Tom Wishart, with help from the Berkeley Clinic dental practice in Glasgow, takes a look at cosmetic dentistry and its relationship with CAD technologies. Safe to say, the future of the industry looks good for patients and dentists alike.
As anyone that has had to go through traditional cosmetic dental procedures will know, it is a long and arduous process. Creating casts of the mouth, painstaking measurements of teeth sizes and positions, and careful analysis and planning on the implants are just a few of the things that take up sizeable amounts of time and cause long wait times on dental implants being created. All the while, the prospective patient is partaking in a paltry puréed pork piece.
Thankfully, this is all changing. CAD (Computer Aided Design) and CAM (Computer Aided Manufacturing) solutions are becoming more widespread, even spreading to home use (think home 3D printers). Using these techniques, cosmetic dentistry has become more comfortable, of higher quality, and faster. Gone are the days of multiple visits to the dentist, gazing up into a poster of Wallace & Gromit plastered to the ceiling (hello childhood, my old friend). Now, it is possible for clients to be assessed, scanned, treated, and sent away with a sumptuous new smile all in one visit.
This change in the dental industry has allowed dentists to modernise the way they approach their business. A rise in social marketing, CAD technology, and the Internet of Things –the IoT – gives dentists a far larger array of tools to use in providing modern treatments. They can also better predict which treatment is right for the patient, ensuring the best possible smile for each individual.
Leading the Charge in Cosmetic Dentistry– The Berkeley Clinic
I have been lucky enough to be working with The Berkeley Clinic, dentist Glasgow practice who focus on high-quality dental work. Their clinic has a top-of-the-range, all-encompassing CAD/CAM suite for the purpose of dental implant creation. “We were the first dental practice in Europe to use CAD technologies for our dental implant procedures,” proudly touts Jamie Newlands, Clinical Director of The Berkeley Clinic, “I would be lying if I said it was all cupcakes and roses from the get-go. As with the inclusion of any new technology, there were a few teething problems, but we’ve learned the process and now can produce an incredible level of quality in dental implants, often in only one visit.”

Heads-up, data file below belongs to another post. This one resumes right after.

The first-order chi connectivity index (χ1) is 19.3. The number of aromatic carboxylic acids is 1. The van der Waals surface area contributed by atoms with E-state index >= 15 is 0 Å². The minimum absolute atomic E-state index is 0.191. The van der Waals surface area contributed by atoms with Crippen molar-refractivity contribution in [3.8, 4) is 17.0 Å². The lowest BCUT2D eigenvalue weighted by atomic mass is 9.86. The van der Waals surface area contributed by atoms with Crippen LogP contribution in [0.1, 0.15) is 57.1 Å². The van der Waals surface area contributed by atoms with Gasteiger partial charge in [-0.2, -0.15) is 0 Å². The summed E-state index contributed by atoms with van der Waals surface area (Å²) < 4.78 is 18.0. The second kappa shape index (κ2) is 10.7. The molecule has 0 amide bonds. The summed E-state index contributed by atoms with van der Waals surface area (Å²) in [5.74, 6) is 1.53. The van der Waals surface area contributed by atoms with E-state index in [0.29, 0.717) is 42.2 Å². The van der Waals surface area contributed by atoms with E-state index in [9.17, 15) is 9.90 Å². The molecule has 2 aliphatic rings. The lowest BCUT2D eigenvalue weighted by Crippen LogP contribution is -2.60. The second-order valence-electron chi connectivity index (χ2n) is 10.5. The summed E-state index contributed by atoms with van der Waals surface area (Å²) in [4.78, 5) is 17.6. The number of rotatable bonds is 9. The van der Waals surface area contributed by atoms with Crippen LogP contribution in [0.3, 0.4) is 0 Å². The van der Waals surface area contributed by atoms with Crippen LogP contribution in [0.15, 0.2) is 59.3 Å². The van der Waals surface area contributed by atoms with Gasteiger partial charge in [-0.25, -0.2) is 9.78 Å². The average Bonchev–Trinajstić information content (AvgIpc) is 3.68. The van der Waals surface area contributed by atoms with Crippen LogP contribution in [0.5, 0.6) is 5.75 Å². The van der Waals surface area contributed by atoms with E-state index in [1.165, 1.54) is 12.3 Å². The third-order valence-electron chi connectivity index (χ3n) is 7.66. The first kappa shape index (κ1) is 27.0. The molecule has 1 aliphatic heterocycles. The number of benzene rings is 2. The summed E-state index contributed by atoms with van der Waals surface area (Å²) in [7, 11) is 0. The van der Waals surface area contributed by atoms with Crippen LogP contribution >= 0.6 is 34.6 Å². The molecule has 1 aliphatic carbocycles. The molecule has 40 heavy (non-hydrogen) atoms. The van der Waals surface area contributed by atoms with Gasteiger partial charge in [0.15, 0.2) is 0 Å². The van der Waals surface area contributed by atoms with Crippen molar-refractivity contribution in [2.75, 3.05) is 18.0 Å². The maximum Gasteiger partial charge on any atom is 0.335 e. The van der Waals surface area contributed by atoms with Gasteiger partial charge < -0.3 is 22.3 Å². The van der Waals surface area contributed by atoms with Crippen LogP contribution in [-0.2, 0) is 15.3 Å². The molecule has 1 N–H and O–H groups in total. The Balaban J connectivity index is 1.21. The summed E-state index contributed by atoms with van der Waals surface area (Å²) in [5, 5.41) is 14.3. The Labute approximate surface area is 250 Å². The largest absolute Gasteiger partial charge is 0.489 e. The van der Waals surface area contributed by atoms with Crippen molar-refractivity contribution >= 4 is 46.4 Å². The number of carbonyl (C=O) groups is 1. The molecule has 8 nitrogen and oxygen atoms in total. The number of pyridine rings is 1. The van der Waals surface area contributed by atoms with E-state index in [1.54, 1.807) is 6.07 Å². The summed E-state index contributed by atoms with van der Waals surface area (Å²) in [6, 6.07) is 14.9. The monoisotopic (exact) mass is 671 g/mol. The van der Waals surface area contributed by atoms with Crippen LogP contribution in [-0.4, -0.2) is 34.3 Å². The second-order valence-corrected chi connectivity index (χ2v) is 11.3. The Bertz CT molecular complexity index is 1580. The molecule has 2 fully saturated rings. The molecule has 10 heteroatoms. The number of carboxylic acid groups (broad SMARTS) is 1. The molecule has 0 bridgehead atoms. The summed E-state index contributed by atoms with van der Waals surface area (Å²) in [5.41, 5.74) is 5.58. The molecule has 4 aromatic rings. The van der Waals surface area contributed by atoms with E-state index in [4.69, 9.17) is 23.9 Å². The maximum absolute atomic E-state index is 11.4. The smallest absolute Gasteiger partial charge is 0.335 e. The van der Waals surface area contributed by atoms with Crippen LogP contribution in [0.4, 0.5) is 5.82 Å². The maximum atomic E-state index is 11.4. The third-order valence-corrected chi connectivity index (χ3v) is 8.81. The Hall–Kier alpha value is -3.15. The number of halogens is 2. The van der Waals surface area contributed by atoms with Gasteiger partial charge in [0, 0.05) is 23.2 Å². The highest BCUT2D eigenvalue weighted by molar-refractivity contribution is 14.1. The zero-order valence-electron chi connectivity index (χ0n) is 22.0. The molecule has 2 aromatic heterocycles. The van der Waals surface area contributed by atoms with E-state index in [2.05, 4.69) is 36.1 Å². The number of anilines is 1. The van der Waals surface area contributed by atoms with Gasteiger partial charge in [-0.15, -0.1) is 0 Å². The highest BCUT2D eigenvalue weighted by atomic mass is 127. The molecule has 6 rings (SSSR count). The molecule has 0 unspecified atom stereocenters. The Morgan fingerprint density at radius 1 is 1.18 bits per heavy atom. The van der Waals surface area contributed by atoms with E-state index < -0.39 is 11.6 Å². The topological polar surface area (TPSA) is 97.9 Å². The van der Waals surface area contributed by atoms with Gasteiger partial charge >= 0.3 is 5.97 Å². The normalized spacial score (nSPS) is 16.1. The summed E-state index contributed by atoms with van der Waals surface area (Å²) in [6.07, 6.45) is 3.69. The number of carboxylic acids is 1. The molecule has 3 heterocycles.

The technology behind these feats is truly stupendous. A scan is made of the mouth with a hand held “wand”. The scan translates to a 3D rendering that can be used to model detailed implants specific to a client’s mouth. This removes the discomfort caused to a patient from having moulding material in their mouth for extended periods of time, and also cuts down on material costs.
The 3D model is then used in conjunction with a CAD machine to shape and set the perfect dental implant. Different materials can be used depending on the requirements; for those interested in that contemporary classic look, yes it can make gold grills.
The gist of CAD design in cosmetic dentistry is this: what would have taken a skilled technician several days to design and craft can be done in a few hours by a handheld wand-from-the-future and a piece of machinery that sounds like it’s from the set of a 1960’s Star Trek set. When considered in conjunction with other advancements in the dental industry such as dental screws and bridges – alternatives to traditional dentures (which my darling grandmother still puts in a wee cup of water every night) – it is amazing to see how far cosmetic dentistry has come in such a short space of time.
Should I Be Thinking About Cosmetic Dentistry?
Dental health is a key component to our overall health and wellbeing. Considering dental hygiene is linked to heart disease, it’s well worth considering going for a consultation. “Most practices will give a free consultation,” says Jamie, “so there’s really nothing to lose. For peace of mind, I’d advise going to your dentist and getting them to have a look at the state of your dental health.”
I took Jamie’s advice and popped in for a quick visit. I’ve never been greeted by such an elegant dentistry practice in my life. A soothing, pristine white colour scheme rules throughout. Dental assistants and dentists alike are smiling, and oh my, the smiles. I knew instantly I’d come to the right place for my consultation.
I won’t bore you with the intricate details, but it turned out all I needed was a teeth whitening session (I blame the red wine and coffee). It was comforting to know that no further work was necessary, and I would most certainly advise everyone with access to a dental practice to go and do the same.
The Future for Dental Implants and Cosmetic Dentistry
With technology developing an astonishing rate, it will be interesting to see what route cosmetic dentistry takes with regards to the in-house production of implants. Although the average dental spend is around only £90 a year, the actual figure relating to cosmetic dentistry is far higher. An increase in the involvement of CAD tech in the dental industry could result in an increase in demand, which the good old’ economy of scales tells us will result in a lower cost to the patient.
The actual future remains to be seen; trying to predict anything in today’s world is a difficult task. All I can do at the moment is sit back and enjoy my now-pristine set of gnashers.